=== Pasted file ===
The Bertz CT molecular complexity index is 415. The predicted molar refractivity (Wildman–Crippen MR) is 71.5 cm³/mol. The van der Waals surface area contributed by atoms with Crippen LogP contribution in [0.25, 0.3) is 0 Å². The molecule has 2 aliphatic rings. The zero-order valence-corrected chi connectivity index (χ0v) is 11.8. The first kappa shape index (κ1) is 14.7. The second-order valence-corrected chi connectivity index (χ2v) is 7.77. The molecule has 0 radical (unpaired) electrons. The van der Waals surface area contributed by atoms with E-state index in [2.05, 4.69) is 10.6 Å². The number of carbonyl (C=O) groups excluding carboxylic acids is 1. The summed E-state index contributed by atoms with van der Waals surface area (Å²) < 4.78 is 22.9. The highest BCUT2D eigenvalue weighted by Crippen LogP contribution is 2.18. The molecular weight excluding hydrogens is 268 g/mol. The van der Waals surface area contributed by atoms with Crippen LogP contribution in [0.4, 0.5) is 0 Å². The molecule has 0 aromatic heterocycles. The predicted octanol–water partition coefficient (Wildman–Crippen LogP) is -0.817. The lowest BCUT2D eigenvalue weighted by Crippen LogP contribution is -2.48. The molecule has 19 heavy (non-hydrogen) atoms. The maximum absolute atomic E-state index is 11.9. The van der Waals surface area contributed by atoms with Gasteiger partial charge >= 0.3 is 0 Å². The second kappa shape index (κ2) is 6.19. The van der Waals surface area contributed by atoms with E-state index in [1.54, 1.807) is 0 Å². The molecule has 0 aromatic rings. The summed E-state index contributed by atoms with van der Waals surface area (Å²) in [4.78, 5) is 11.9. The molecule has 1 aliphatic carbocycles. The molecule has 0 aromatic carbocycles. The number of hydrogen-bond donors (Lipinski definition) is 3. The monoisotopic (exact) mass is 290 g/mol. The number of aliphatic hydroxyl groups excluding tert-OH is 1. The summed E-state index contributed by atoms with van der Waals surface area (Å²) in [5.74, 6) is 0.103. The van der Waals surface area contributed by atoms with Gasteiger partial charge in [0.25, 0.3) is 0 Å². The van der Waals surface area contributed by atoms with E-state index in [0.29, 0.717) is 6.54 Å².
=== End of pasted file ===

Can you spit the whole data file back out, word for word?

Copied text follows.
The Bertz CT molecular complexity index is 415. The predicted molar refractivity (Wildman–Crippen MR) is 71.5 cm³/mol. The van der Waals surface area contributed by atoms with Crippen LogP contribution in [0.25, 0.3) is 0 Å². The molecule has 2 aliphatic rings. The zero-order valence-corrected chi connectivity index (χ0v) is 11.8. The first kappa shape index (κ1) is 14.7. The second-order valence-corrected chi connectivity index (χ2v) is 7.77. The molecule has 0 radical (unpaired) electrons. The van der Waals surface area contributed by atoms with E-state index in [2.05, 4.69) is 10.6 Å². The number of carbonyl (C=O) groups excluding carboxylic acids is 1. The summed E-state index contributed by atoms with van der Waals surface area (Å²) < 4.78 is 22.9. The highest BCUT2D eigenvalue weighted by Crippen LogP contribution is 2.18. The molecular weight excluding hydrogens is 268 g/mol. The van der Waals surface area contributed by atoms with Crippen LogP contribution in [0.4, 0.5) is 0 Å². The molecule has 0 aromatic heterocycles. The predicted octanol–water partition coefficient (Wildman–Crippen LogP) is -0.817. The lowest BCUT2D eigenvalue weighted by Crippen LogP contribution is -2.48. The molecule has 19 heavy (non-hydrogen) atoms. The maximum absolute atomic E-state index is 11.9. The van der Waals surface area contributed by atoms with Gasteiger partial charge >= 0.3 is 0 Å². The second kappa shape index (κ2) is 6.19. The van der Waals surface area contributed by atoms with E-state index in [1.54, 1.807) is 0 Å². The molecule has 0 aromatic rings. The summed E-state index contributed by atoms with van der Waals surface area (Å²) in [4.78, 5) is 11.9. The molecule has 1 aliphatic carbocycles. The molecule has 0 aromatic carbocycles. The number of hydrogen-bond donors (Lipinski definition) is 3. The monoisotopic (exact) mass is 290 g/mol. The number of aliphatic hydroxyl groups excluding tert-OH is 1. The summed E-state index contributed by atoms with van der Waals surface area (Å²) in [5.74, 6) is 0.103. The van der Waals surface area contributed by atoms with Gasteiger partial charge in [0.25, 0.3) is 0 Å². The van der Waals surface area contributed by atoms with E-state index in [0.29, 0.717) is 6.54 Å².